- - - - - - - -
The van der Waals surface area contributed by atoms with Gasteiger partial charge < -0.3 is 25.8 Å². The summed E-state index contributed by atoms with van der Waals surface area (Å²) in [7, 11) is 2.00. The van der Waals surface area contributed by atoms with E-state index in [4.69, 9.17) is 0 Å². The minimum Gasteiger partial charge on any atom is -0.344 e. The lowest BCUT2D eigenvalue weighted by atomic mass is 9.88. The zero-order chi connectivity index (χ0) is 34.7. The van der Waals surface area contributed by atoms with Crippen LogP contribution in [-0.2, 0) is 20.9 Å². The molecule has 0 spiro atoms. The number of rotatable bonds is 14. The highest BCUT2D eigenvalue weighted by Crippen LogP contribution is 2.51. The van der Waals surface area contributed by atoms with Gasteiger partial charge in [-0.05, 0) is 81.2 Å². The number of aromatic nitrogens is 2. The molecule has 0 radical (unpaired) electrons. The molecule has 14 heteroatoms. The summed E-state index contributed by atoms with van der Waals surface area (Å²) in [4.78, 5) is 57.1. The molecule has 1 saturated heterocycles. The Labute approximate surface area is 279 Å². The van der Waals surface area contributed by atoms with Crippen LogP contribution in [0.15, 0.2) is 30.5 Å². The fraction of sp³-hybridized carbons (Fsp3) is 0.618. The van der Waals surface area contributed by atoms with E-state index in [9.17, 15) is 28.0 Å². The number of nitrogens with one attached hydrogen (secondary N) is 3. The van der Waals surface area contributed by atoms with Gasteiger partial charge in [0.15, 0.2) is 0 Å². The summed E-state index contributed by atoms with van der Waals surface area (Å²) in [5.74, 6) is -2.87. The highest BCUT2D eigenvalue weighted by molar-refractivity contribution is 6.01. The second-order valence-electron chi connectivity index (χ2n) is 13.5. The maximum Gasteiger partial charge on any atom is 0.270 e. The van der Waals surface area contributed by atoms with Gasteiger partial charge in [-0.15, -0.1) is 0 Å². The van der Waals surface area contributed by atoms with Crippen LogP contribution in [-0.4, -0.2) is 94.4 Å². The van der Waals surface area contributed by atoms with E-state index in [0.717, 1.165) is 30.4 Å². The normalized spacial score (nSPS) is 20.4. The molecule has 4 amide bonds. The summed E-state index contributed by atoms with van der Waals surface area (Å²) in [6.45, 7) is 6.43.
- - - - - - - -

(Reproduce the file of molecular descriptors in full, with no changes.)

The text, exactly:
The van der Waals surface area contributed by atoms with Gasteiger partial charge < -0.3 is 25.8 Å². The summed E-state index contributed by atoms with van der Waals surface area (Å²) in [7, 11) is 2.00. The van der Waals surface area contributed by atoms with E-state index in [4.69, 9.17) is 0 Å². The minimum Gasteiger partial charge on any atom is -0.344 e. The lowest BCUT2D eigenvalue weighted by atomic mass is 9.88. The zero-order chi connectivity index (χ0) is 34.7. The van der Waals surface area contributed by atoms with Crippen LogP contribution in [-0.2, 0) is 20.9 Å². The molecule has 0 spiro atoms. The number of rotatable bonds is 14. The highest BCUT2D eigenvalue weighted by Crippen LogP contribution is 2.51. The van der Waals surface area contributed by atoms with Gasteiger partial charge in [-0.05, 0) is 81.2 Å². The number of aromatic nitrogens is 2. The molecule has 0 radical (unpaired) electrons. The molecule has 14 heteroatoms. The summed E-state index contributed by atoms with van der Waals surface area (Å²) in [4.78, 5) is 57.1. The molecule has 1 saturated heterocycles. The Labute approximate surface area is 279 Å². The van der Waals surface area contributed by atoms with Crippen LogP contribution in [0.15, 0.2) is 30.5 Å². The fraction of sp³-hybridized carbons (Fsp3) is 0.618. The van der Waals surface area contributed by atoms with E-state index in [9.17, 15) is 28.0 Å². The number of nitrogens with one attached hydrogen (secondary N) is 3. The van der Waals surface area contributed by atoms with Gasteiger partial charge in [0.15, 0.2) is 0 Å². The summed E-state index contributed by atoms with van der Waals surface area (Å²) in [5.74, 6) is -2.87. The highest BCUT2D eigenvalue weighted by molar-refractivity contribution is 6.01. The second-order valence-electron chi connectivity index (χ2n) is 13.5. The maximum Gasteiger partial charge on any atom is 0.270 e. The van der Waals surface area contributed by atoms with Gasteiger partial charge in [-0.15, -0.1) is 0 Å². The van der Waals surface area contributed by atoms with Crippen LogP contribution in [-0.4, -0.2) is 94.4 Å². The van der Waals surface area contributed by atoms with E-state index in [0.717, 1.165) is 30.4 Å². The normalized spacial score (nSPS) is 20.4. The molecule has 4 amide bonds. The summed E-state index contributed by atoms with van der Waals surface area (Å²) in [6.45, 7) is 6.43.